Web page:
tv Charlie Rose PBS July 28, 2010 12:30pm-1:30pm EDT
>> brian: >> welcome to our program. tonight, as the president spoke out today about the leak of the documents about the afghan war, we speak to pakistan's ambassador to the united states, husain haqqani. >> are pakistanis concerned about what might happen in afghanistan? absolutely. our countries are joined at the hip. does pakistan want the return of taliban to afghanistan? absolutely not. >> we talk to greg mortenson, a man who knows afghanistan and pakistan well and who the u.s. military is increasingly listening to. >> i think one of general mcchrystal's legacies is that the elders really felt that we were there to listen and help
them. although he was called the architect of the kandahar operation, which means hope in pashto, which was supposed to materialize, he, by the means of the elders, was advised not to do this operation. >> charlie: pakistan's ambassador to the united states, and greg mortenson. next. funding for charlie rose was provided by the following. ♪ >> additional funding provided by these funders. >> and by bloomberg. a provider of multimedia
captioning sponsored by rose cmunications from our studios in new york city, this is charlie rose. >> charlie: in the first public reaction, today, to the leaking of the documents about afghanistan and pakistan, president obama said that he was concerned about the leaks but there was no new information coming from them. >> while i'm concerned about the disclosure of sensitive information from the battlefield that could potentially jeopardize individuals or operations, the fact is, these documents don't reveal any issues that haven't already informed our public debate on afghanistan. indeed, they point to the same challenges that led me to conduct an extensive review of our policy last fall. that's why we've substantially increased our commitment there, insisted upon greater accountability from our partners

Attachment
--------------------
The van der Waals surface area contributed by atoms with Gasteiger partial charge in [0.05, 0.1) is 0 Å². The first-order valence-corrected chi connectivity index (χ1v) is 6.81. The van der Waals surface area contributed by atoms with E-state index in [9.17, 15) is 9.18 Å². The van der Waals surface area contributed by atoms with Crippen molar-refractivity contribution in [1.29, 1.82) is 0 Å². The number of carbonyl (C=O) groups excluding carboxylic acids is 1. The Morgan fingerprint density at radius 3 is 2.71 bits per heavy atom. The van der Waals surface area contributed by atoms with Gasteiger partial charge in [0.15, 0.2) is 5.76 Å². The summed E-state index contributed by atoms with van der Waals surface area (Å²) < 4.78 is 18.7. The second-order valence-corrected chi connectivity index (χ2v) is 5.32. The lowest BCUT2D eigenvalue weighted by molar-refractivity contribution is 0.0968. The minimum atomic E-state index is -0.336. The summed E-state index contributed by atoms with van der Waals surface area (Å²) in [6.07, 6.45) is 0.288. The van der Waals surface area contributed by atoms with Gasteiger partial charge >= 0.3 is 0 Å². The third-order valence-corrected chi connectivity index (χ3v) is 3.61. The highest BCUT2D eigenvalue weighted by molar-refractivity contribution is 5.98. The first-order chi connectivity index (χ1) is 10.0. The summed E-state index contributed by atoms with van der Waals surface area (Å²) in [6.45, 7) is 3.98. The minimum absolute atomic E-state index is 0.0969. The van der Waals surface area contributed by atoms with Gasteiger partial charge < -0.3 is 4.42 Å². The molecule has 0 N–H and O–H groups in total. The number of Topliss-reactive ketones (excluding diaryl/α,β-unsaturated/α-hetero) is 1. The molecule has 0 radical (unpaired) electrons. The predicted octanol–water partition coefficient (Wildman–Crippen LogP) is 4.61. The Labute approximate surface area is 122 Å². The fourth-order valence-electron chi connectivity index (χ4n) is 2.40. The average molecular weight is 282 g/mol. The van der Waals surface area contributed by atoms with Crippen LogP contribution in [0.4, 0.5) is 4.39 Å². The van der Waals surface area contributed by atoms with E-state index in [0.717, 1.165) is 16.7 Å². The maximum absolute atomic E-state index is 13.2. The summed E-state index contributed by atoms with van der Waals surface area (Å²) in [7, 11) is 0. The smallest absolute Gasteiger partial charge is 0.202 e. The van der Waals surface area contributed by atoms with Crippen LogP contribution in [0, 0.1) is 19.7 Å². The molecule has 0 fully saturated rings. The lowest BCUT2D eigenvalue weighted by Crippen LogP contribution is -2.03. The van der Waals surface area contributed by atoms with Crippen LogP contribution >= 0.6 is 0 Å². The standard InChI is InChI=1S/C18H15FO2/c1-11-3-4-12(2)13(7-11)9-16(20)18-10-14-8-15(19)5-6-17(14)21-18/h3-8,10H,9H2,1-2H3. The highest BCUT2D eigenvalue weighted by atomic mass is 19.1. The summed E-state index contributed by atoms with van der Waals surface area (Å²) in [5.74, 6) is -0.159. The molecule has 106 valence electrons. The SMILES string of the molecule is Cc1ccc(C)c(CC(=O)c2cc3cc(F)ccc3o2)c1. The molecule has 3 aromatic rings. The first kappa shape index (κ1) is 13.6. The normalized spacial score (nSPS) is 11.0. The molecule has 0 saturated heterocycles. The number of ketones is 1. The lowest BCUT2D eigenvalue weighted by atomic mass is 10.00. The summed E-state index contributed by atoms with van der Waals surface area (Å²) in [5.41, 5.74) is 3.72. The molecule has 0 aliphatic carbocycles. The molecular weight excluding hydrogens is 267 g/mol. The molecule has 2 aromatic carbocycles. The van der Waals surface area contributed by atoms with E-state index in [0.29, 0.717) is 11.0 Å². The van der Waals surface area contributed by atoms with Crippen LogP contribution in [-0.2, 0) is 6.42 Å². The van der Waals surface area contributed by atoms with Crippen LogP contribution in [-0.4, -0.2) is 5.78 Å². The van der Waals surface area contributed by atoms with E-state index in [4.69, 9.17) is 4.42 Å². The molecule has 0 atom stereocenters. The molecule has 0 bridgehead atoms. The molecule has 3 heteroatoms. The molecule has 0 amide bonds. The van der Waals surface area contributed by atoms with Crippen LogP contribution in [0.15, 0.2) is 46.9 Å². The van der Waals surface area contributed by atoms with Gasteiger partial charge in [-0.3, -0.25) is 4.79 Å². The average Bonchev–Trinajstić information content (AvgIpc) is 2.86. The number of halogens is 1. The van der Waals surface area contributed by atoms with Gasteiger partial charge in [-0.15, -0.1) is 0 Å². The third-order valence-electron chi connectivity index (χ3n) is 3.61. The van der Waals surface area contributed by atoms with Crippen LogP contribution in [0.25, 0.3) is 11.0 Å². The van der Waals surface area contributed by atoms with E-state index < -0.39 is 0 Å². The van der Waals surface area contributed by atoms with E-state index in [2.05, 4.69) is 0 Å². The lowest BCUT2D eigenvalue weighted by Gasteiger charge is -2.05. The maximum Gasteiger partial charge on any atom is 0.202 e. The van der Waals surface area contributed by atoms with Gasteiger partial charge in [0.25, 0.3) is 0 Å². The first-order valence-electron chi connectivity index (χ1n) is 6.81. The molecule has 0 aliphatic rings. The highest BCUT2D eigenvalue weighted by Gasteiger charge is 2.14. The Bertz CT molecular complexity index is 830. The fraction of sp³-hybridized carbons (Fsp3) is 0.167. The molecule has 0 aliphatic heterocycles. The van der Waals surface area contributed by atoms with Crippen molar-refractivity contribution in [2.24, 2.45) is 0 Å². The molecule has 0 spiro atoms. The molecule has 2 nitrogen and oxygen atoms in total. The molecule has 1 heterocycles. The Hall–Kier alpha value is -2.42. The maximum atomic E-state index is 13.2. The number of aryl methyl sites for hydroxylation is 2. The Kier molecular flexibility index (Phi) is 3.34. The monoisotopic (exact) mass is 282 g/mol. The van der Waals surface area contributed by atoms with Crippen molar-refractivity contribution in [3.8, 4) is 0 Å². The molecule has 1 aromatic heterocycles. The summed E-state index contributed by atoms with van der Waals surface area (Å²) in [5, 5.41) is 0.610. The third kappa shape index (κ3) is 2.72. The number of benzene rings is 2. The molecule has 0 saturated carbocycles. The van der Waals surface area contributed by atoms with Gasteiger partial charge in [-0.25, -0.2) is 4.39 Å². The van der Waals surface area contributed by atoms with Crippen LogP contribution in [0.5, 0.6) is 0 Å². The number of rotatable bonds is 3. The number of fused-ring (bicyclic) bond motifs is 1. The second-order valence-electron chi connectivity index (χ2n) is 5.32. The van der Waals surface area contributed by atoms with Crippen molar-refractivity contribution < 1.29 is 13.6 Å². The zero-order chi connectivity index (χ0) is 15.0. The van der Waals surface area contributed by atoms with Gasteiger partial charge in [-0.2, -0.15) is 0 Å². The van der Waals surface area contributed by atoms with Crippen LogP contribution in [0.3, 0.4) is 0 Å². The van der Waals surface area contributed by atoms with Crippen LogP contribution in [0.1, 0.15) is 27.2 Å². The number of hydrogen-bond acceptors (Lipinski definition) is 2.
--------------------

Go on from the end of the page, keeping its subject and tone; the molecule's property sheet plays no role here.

in afghanistan and pakistan, developed a new strategy that can work, and put in place a team, including one of our finest generals, to execute that plan. now we have to see that strategy through. >> charlie: the pentagon is obviously concerned about the source of the leaks. administeral mullen, general of the joint chiefs -- admiral mullen, chairman of the joint chiefs spoke today. >> i am appalled by the leak, and i believe there is potential there to put american lives at risk. >> charlie: the pentagon has said that it is launching a criminal investigation led by the army to determine the source of the leaks. there are also questions about the information and controversy arising from these documents, about what impact it might have on the public conversation about support for the afghan war. also, there is the question of the reaction in afghanistan and in pakistan. joining me now from washington, pakistan's ambassador to the united states, husain haqqani.
i am pleased to have him back on this program. welcome. >> thank you very much. >> charlie: tell me what you would add to what the president said. and do you agree with what the president said? >> i fully agree with what the president said, and i would only add one thing. there is mountain made out from a molehill. what we are seeing in these wikileaks documents are the first draft of field reports, and we all know that intelligence always takes a long time to refine. you remember the iraq war. we had intelligence that there were weapons of mass destruction in iraq which was processed intelligence and even that turned out to be wrong, so what we have here are people complaining, people reporting -- one report says, for example, 1,000 motorcycles are getting ready tordeployed for suicide bombings. that didn't pan out. a lot of these reports didn't pan out. that said, they do not reflect what is happening today, charlie. today, pakistan, afghanistan and the united states are working together much better than they have ever done in the last 10